1. Reach into the bowl I’ve brought to class, and pull out four pieces of paper. Sound weird? Not too much, it’ll bring you back to drawing! In the hat, I’ve put in pieces of paper with the names of different types of animals or creatures. Without looking, everyone is to reach in, and pick out four pieces of paper. Each piece of paper will have a DIFFERENT word on it. For example, if someone were to pull out:
VAMPIRE, RHINO, EAGLE, SCORPION
That student would then create their own monster, somehow incorporating ALL of those kinds of characters. It can be a part of them—Rhino can be shown using a horn; Vampire with two long fangs, or even an umbrella held above to keep out the sun. But somehow, you are to come up with a made-up monster based on what you pull out of the hat. After doing the character design, you have the choice of moving on, or creating a comic with this Monster. You can also reach back into the hat to mix and match MORE monsters.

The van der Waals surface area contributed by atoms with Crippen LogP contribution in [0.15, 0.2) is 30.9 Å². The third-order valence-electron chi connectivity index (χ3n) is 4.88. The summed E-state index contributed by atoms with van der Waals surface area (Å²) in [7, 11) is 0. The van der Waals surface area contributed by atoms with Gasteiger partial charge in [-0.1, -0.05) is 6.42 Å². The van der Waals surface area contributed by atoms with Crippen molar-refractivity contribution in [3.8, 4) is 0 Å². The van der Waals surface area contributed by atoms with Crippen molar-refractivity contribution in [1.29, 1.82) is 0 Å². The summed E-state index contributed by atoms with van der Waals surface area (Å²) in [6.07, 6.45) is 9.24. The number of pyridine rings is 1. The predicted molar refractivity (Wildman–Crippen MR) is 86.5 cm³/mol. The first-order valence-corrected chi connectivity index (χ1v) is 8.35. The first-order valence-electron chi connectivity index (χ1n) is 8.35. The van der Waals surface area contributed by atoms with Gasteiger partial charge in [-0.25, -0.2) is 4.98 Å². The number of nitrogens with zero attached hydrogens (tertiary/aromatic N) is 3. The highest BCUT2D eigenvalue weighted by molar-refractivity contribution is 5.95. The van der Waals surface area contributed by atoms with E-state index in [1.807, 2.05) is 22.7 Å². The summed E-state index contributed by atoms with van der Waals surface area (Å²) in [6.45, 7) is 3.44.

IT IS YOUR CHOICE TO EITHER MAKE IT A SCARY SCARY MONSTER, ONE THAT LOOKS SCARY BUT IS ACTUALLY VERY NICE (SULLY IS A GREAT EXAMPLE), OR ONE THAT IS SIMPLY FUNNY LOOKING, AND A MONSTER—BUT A FRIENDLY MONSTER.
2. You may continue with a comic you are already working on, and introduce a monster character into that storyline. This one can either be a traditional Halloween kind of monster, or one completely made up. This assignment could work best with the Zombie stories from last week, as Monsters and Zombies often go together.
3. Create a drawing or comic where a Halloween Monster ends up in a non-Halloween atmosphere—think “Nightmare Before Christmas”— or, create a story where a non-Halloween monster is suddenly plopped down somewhere, on Halloween. How would a werewolf act if he were suddenly roaming around West Hollywood, and Meltdown? And how exactly would Godzilla try and go Trick or Treating? Again, stories like this can be serious, or they can be silly and funny.
Have fun, and happy drawing –!